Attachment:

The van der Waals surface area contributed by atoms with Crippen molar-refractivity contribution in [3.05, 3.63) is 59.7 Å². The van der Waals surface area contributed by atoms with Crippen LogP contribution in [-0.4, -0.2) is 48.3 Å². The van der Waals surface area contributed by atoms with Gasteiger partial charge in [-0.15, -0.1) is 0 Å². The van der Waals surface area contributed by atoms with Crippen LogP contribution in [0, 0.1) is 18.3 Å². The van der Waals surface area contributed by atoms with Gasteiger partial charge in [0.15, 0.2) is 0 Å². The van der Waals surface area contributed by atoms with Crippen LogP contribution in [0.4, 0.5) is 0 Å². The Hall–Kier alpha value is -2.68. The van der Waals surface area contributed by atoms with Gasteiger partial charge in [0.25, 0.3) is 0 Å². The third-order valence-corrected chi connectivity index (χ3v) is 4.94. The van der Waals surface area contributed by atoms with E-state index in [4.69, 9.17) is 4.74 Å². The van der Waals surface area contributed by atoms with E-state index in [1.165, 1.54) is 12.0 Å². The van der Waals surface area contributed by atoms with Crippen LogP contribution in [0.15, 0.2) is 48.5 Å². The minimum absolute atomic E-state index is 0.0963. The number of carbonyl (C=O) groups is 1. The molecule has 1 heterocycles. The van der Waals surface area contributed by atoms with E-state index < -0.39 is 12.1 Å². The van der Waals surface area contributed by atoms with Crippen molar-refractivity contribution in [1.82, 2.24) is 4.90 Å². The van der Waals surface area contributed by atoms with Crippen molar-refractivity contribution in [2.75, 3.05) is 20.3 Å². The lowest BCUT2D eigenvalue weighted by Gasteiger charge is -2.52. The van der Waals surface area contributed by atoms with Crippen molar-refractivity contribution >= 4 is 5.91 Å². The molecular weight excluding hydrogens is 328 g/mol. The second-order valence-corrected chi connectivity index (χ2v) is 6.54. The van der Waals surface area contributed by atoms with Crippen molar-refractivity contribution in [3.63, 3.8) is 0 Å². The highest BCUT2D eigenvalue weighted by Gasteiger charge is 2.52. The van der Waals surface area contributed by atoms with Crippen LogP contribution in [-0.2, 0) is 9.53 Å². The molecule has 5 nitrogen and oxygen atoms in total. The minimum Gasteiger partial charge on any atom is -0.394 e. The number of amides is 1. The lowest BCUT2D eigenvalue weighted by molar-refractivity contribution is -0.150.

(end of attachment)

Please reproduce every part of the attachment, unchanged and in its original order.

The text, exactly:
The van der Waals surface area contributed by atoms with Crippen molar-refractivity contribution in [3.05, 3.63) is 59.7 Å². The van der Waals surface area contributed by atoms with Crippen LogP contribution in [-0.4, -0.2) is 48.3 Å². The van der Waals surface area contributed by atoms with Gasteiger partial charge in [-0.15, -0.1) is 0 Å². The van der Waals surface area contributed by atoms with Crippen LogP contribution in [0, 0.1) is 18.3 Å². The van der Waals surface area contributed by atoms with Gasteiger partial charge in [0.15, 0.2) is 0 Å². The van der Waals surface area contributed by atoms with Crippen LogP contribution in [0.4, 0.5) is 0 Å². The Hall–Kier alpha value is -2.68. The van der Waals surface area contributed by atoms with Gasteiger partial charge in [0.25, 0.3) is 0 Å². The third-order valence-corrected chi connectivity index (χ3v) is 4.94. The van der Waals surface area contributed by atoms with E-state index in [4.69, 9.17) is 4.74 Å². The van der Waals surface area contributed by atoms with E-state index in [1.165, 1.54) is 12.0 Å². The van der Waals surface area contributed by atoms with Crippen LogP contribution in [0.15, 0.2) is 48.5 Å². The minimum absolute atomic E-state index is 0.0963. The number of carbonyl (C=O) groups is 1. The molecule has 1 heterocycles. The van der Waals surface area contributed by atoms with E-state index < -0.39 is 12.1 Å². The van der Waals surface area contributed by atoms with Crippen molar-refractivity contribution in [1.82, 2.24) is 4.90 Å². The van der Waals surface area contributed by atoms with Crippen molar-refractivity contribution in [2.75, 3.05) is 20.3 Å². The lowest BCUT2D eigenvalue weighted by Gasteiger charge is -2.52. The van der Waals surface area contributed by atoms with Crippen molar-refractivity contribution >= 4 is 5.91 Å². The molecular weight excluding hydrogens is 328 g/mol. The second-order valence-corrected chi connectivity index (χ2v) is 6.54. The van der Waals surface area contributed by atoms with Crippen molar-refractivity contribution in [3.63, 3.8) is 0 Å². The highest BCUT2D eigenvalue weighted by Gasteiger charge is 2.52. The van der Waals surface area contributed by atoms with Crippen LogP contribution in [-0.2, 0) is 9.53 Å². The molecule has 5 nitrogen and oxygen atoms in total. The minimum Gasteiger partial charge on any atom is -0.394 e. The number of amides is 1. The lowest BCUT2D eigenvalue weighted by molar-refractivity contribution is -0.150.